Despite objections from some of the biggest oil and gas companies in the industry, the Trump administration is moving to roll back more Obama-era environmental protections by removing limits on methane leaks.

Andrew Wheeler, head of the Environmental Protection Agency, said Thursday he has proposed removing rules forcing companies to guard against methane leaks while drilling for both oil and gas. Methane is released during drilling if there is a leak or if waste gas isn’t completely flared, and is one of the main greenhouse gases that contribute to climate change, scientists say.

The proposal is just the latest attempt by this administration to roll back environmental rules imposed by former President Barack Obama, and is particularly notable because more and more big oil companies oppose the decision because their investors are demanding they stick to strong environmental standards.

“The Trump Administration recognizes that methane is valuable, and the industry has an incentive to minimize leaks and maximize its use,” the EPA chief said in a statement. “Since 1990, natural gas production in the United States has almost doubled while methane emissions across the natural gas industry have fallen by nearly 15 per cent.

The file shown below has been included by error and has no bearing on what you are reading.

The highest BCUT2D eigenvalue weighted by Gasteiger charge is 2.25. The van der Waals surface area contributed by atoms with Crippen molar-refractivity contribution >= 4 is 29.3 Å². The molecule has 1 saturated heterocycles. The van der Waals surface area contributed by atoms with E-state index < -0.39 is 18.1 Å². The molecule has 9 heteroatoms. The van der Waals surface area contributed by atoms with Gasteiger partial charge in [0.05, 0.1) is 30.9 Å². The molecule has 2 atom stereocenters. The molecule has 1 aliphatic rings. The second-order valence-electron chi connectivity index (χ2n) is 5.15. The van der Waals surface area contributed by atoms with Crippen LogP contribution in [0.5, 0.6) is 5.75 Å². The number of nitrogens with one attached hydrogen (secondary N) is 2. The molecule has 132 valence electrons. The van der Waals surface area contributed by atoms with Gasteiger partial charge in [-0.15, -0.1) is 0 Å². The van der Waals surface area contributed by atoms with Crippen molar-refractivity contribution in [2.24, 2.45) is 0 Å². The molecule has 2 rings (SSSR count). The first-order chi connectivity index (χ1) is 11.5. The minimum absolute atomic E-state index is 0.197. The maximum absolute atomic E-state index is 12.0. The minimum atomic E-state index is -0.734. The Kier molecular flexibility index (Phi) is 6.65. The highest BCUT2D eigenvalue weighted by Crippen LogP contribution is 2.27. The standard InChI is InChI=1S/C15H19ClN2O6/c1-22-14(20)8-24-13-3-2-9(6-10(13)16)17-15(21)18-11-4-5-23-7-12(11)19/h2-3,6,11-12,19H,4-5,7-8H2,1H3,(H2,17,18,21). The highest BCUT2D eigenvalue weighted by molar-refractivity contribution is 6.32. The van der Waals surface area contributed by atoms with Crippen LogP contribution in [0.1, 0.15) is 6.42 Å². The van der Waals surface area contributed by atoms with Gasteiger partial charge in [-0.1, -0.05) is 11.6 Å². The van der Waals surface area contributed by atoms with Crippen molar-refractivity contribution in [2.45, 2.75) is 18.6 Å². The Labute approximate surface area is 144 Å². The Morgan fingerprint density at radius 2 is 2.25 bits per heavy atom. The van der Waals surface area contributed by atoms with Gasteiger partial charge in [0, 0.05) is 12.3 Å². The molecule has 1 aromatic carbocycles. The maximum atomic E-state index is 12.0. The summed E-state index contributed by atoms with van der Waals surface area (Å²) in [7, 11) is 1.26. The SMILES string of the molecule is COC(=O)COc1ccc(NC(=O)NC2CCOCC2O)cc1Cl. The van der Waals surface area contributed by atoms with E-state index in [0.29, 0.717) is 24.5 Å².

“Our regulations should not stifle this innovation and progress.”

Major companies like BP, ExxonMobile and Shell have opposed the regulatory rollbacks.

“We believe the correct mix of policies and reasonable regulations help reduce emissions, further supporting the benefits of natural gas in the energy mix,” ExxonMobile said in a December statement to the EPA.

The EPA says by rescinding the regulations, an extra 370,000 tons of methane would be released into the atmosphere, saving oil and gas companies $17 to $19 million a year. The agency is allowing 60 days for companies to comment on the plan before issuing a final ruling.

Wheeler, though the head of the Environmental Protection Agency, is a former coal lobbyist. He told the Financial Times in May that helping to fight climate change isn’t his top priority.

“Is there climate change? Yes. Does CO2 contribute to climate change? Yes. Does man contribute to CO2? Yes,” Wheeler said at the time. “What’s going to happen 50 years from now? There’s a lot of divergent views on the models, and the inputs to the models and how we calculate them.”

Of course, it is well known that President Donald Trump does not believe in climate change, at one time calling it a sham made up by China, and then later pulling the U.S. out of the Paris climate agreement.